Menu

New From Eurobike: Argon-18 E-118

  • By Aaron Hersh
  • Published Sep 1, 2011
  • Updated Sep 2, 2011 at 4:53 AM UTC

Argon-18 has been making tri bikes with an integrated front-end since the E-114 was released years before integrated front ends became the standard, and now they have a completely new flagship tri bike—the E-118—with a streamlined aerobar attachment system and dramatically different tube shapes.

Click here to see a photo gallery of the E-118.

The fork extends up to the aerobar attachment piece in front of the headtube to lengthen the bike and bolster front-end stiffness. The stem piece is completely integrated with the fork and cannot be swapped to adjust fit. The stem can adjust the horizontal position of the aerobars substantiall and the ability to adjust the vertical position comes from the aerobar. The pads can be lifted substantially with spacers and can also be drawn backward toward the rider slightly. The fork itself has a large opening above the tire to allow spinning air to pass through. The strut in front of the headtube is the same width as the headtube and much narrower than the top of the fork blades.

The rear brake and shift housing routes into the top tube behind the stem. The front brake is a V-style stopper that hides effectively behind the fork blades, but the housing swings out into the air. The rear brake is the same style as the front and tucks under the chainstays and bottom bracket. The rear brake housing takes a sharp turn from the frame before meeting the brake and is entirely contained in the frame.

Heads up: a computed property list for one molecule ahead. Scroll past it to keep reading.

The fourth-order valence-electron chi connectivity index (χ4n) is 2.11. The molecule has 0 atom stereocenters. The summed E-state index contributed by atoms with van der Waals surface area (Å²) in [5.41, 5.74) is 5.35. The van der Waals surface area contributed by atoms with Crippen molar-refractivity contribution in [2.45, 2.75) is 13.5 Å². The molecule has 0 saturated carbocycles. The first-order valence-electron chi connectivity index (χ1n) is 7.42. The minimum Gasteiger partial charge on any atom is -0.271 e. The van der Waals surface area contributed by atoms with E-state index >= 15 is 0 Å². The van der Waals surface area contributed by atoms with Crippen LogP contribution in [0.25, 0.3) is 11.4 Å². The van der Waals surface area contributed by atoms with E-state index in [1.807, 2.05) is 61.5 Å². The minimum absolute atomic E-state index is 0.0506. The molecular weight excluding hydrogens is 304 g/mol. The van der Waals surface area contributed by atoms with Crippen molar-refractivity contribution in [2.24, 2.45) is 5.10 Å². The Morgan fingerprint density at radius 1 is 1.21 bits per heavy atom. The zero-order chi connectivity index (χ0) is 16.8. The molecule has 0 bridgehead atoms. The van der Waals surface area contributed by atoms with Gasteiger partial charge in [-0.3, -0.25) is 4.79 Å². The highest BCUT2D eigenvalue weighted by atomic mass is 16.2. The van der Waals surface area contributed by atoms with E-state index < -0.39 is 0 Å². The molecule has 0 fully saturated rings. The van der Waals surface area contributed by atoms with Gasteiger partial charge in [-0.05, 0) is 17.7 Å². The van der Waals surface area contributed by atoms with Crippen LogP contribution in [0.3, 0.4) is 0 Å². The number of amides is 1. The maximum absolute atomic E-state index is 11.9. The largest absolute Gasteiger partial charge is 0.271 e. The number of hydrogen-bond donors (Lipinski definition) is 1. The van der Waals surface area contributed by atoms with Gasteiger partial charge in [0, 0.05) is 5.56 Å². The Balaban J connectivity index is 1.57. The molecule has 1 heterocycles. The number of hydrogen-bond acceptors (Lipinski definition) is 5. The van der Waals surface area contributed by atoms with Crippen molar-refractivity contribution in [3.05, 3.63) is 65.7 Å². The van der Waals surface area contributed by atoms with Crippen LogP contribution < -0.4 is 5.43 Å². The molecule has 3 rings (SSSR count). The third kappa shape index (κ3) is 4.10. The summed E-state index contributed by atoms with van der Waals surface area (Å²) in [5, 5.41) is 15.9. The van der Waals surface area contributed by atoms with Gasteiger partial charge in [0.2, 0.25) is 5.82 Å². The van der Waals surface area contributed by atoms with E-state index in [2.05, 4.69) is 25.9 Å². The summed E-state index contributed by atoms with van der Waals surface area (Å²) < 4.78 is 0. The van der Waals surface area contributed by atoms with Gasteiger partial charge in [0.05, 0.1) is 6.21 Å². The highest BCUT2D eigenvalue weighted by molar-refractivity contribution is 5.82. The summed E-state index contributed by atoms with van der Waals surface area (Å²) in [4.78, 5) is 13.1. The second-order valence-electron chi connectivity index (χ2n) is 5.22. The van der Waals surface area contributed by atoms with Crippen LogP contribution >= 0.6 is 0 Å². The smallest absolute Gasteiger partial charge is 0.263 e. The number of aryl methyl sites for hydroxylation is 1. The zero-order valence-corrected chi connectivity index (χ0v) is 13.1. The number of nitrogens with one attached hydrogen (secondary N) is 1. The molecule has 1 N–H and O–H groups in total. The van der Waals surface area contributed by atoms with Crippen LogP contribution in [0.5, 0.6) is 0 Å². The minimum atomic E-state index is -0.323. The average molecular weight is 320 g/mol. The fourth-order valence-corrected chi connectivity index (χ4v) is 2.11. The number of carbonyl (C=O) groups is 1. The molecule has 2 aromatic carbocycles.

The E-114 had diamond tubeshapes with sharp edges at the widest point of the tube, but the E-118 has rounded tubes. No sharp angles at all. Another substantial change from the E-114 to the E-118 is seatstay shape. The stays on the E-118 are much more slender and are not as deep. The chainstays are quite tall and broad. The top tube is rectangular and the headtube is very deep. The narrow oval-shaped downtube drops below the headtube to fill the gap behind the fork. The seatpost clamp is sunken into a cavity at the rear of the seatpost.

Argon-18 trickled the E-118’s frame shape down to the next level, the E-116, but gave it a more traditional front-end with a standard steerer tube and fork instead of the integrated system. The E-116 has very broad spacers that lift the upper headset bearing above the frame rather than stacking narrower spacers above the bearing along the steerer tube. The fork shape also appears very similar to the E-118’s fork without the extension in front of the headtube.

Follow Triathlete.com tech editor Aaron Hersh @triathletetech for updates throughout the Eurobike trade show.

FILED UNDER: Gear & Tech TAGS: / / /

Aaron Hersh

Aaron Hersh

Aaron Hersh is the Senior Tech Editor of Triathlete magazine. To submit a question, write Aaron at Ahersh@competitorgroup.com.

Get our best triathlon content delivered to your inbox

Subscribe to the FREE Triathlete weekly newsletter